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Tax Plan and Acquisition of a Public Shell

The District Court recently ruled that when a buyer acquires a controlling stake in a company with significant carry-forward losses, without proving or substantiating the existence of any fundamental commercial reason for the transaction, this essentially constitutes an attempt to take advantage of the company’s losses. Therefore, the tax authorities will not allow the buyer to offset the shell’s losses.

The Transaction

Regency Jerusalem Hotel Ltd. was a public shell with accumulated losses totaling ILS 233 million. Hagag Group Real Estate Development Ltd. purchased the company in August 2011 for ILS 18.57 million. The group began launching new activities in the company as of 2012, including organizing real estate purchasing groups. The group claimed it intended to add hotel operations as well, but this did not actually occur. In January 2014, the company became a private company, delisting from trading on the stock exchange at the end of 2014.

The Israel Tax Authority’s Claim

The tax assessor claimed the share purchase transaction constituted an artificial transaction, since its dominant, fundamental fiscal purpose was to save on taxes. According to the tax assessor, Hagag Group intended to transfer its profitable operations to the public shell it had acquired in order to take advantage of the accumulated losses in it. The tax assessor stated that Hagag Group had not proved there were fundamental commercial reasons for the transaction that are on par with or outweigh the fiscal reason.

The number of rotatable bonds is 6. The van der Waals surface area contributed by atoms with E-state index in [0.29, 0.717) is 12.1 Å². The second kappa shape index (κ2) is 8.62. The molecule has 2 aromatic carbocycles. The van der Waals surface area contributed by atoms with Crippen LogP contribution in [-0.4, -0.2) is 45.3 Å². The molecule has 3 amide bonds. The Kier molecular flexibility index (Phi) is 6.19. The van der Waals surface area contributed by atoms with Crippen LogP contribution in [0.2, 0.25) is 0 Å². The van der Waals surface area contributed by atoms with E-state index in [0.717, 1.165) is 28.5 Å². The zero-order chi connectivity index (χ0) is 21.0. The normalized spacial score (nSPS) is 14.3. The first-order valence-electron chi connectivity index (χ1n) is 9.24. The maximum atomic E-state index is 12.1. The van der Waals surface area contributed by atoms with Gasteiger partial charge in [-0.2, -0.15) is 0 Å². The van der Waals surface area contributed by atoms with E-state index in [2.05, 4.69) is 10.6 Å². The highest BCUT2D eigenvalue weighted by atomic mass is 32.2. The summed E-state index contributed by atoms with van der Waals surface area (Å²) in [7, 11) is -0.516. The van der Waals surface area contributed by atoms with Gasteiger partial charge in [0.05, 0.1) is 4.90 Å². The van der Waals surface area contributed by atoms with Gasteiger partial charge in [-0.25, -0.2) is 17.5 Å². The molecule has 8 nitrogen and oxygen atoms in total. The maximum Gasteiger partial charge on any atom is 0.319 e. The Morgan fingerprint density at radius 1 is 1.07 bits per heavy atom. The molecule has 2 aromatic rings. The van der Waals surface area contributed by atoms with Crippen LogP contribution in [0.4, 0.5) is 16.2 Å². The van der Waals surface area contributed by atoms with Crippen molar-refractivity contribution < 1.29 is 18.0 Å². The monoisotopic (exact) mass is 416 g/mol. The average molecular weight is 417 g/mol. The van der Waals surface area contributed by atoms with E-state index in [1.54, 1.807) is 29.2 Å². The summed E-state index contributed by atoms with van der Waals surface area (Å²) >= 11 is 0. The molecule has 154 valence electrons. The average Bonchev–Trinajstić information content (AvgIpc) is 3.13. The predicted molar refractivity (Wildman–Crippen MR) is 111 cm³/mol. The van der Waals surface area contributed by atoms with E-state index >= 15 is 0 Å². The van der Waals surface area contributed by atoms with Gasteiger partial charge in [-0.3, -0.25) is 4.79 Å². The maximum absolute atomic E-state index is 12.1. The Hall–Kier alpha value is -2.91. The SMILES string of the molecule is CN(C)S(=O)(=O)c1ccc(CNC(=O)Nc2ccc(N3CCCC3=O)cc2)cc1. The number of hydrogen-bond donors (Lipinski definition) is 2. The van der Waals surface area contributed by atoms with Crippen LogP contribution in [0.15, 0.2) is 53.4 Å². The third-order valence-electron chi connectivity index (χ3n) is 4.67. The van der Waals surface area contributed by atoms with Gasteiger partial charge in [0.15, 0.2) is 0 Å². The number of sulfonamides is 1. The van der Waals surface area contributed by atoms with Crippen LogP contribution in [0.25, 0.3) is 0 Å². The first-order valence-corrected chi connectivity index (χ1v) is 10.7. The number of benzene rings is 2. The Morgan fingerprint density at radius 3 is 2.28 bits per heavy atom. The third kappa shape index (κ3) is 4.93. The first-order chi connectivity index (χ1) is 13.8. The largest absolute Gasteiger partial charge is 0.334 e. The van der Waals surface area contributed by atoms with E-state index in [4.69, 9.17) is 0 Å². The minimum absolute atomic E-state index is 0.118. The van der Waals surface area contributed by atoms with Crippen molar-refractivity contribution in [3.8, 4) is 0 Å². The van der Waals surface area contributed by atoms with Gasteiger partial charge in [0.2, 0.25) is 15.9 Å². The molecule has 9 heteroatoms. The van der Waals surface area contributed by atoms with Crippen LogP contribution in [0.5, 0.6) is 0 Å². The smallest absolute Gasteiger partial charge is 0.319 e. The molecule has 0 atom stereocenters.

Hagag Group appealed the tax assessor’s determination and the matter was referred to the court for adjudication. The court ruled, in conformity with previous Supreme Court rulings that the burden of objectively proving the transaction is artificial is on the tax assessor. If the tax assessor succeeds in doing so, then the burden of subjectively proving there is a fundamental commercial reason for the transaction is on the company.

The Appeal

During the appeal, the tax assessor gave several explanations for his determination this was an artificial transaction:

  1. The company did not provide explanations for the acquisition of this specific public shell, even though there were several public shells for sale on the stock exchange at that time.
  2. There were no connections between the company’s previous operations and the operations Hagag Group launched in it (since the company initiated no hotel operations).
  3. According to the company’s financial statements, the company did not recognize a deferred tax asset in respect of the accumulated losses, as is the accepted practice when a company expects to offest losses in the foreseeable future. Instead, the provision for current tax expenses included all of its taxable income without offsetting the accumulated losses. This attests to the fact that both the company and its accountant did not see fit to offset the accumulated losses and did not recognize the expected benefit from their offset in the company’s financial statements.